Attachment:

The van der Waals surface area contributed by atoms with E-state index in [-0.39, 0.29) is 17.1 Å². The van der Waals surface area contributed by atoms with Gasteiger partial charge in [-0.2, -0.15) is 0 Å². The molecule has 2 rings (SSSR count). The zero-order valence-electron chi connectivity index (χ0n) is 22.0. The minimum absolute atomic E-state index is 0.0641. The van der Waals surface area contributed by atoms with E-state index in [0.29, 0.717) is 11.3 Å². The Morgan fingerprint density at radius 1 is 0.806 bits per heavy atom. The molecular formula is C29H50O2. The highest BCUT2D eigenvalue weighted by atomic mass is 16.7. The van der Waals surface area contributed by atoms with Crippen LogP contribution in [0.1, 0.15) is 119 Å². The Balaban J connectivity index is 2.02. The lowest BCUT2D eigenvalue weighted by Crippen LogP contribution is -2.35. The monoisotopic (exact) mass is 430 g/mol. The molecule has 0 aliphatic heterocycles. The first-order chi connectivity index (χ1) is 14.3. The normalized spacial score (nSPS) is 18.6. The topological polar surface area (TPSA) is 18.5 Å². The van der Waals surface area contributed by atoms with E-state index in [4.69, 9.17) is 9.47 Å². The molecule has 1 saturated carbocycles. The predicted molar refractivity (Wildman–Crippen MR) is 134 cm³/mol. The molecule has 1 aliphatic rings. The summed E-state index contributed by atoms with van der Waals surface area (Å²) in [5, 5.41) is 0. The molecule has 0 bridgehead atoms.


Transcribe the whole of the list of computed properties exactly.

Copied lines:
The van der Waals surface area contributed by atoms with E-state index in [-0.39, 0.29) is 17.1 Å². The van der Waals surface area contributed by atoms with Gasteiger partial charge in [-0.2, -0.15) is 0 Å². The molecule has 2 rings (SSSR count). The zero-order valence-electron chi connectivity index (χ0n) is 22.0. The minimum absolute atomic E-state index is 0.0641. The van der Waals surface area contributed by atoms with E-state index in [0.29, 0.717) is 11.3 Å². The Morgan fingerprint density at radius 1 is 0.806 bits per heavy atom. The molecular formula is C29H50O2. The highest BCUT2D eigenvalue weighted by atomic mass is 16.7. The van der Waals surface area contributed by atoms with Crippen LogP contribution in [0.1, 0.15) is 119 Å². The Balaban J connectivity index is 2.02. The lowest BCUT2D eigenvalue weighted by Crippen LogP contribution is -2.35. The monoisotopic (exact) mass is 430 g/mol. The molecule has 0 aliphatic heterocycles. The first-order chi connectivity index (χ1) is 14.3. The normalized spacial score (nSPS) is 18.6. The topological polar surface area (TPSA) is 18.5 Å². The van der Waals surface area contributed by atoms with E-state index in [4.69, 9.17) is 9.47 Å². The molecule has 1 saturated carbocycles. The predicted molar refractivity (Wildman–Crippen MR) is 134 cm³/mol. The molecule has 1 aliphatic rings. The summed E-state index contributed by atoms with van der Waals surface area (Å²) in [5, 5.41) is 0. The molecule has 0 bridgehead atoms.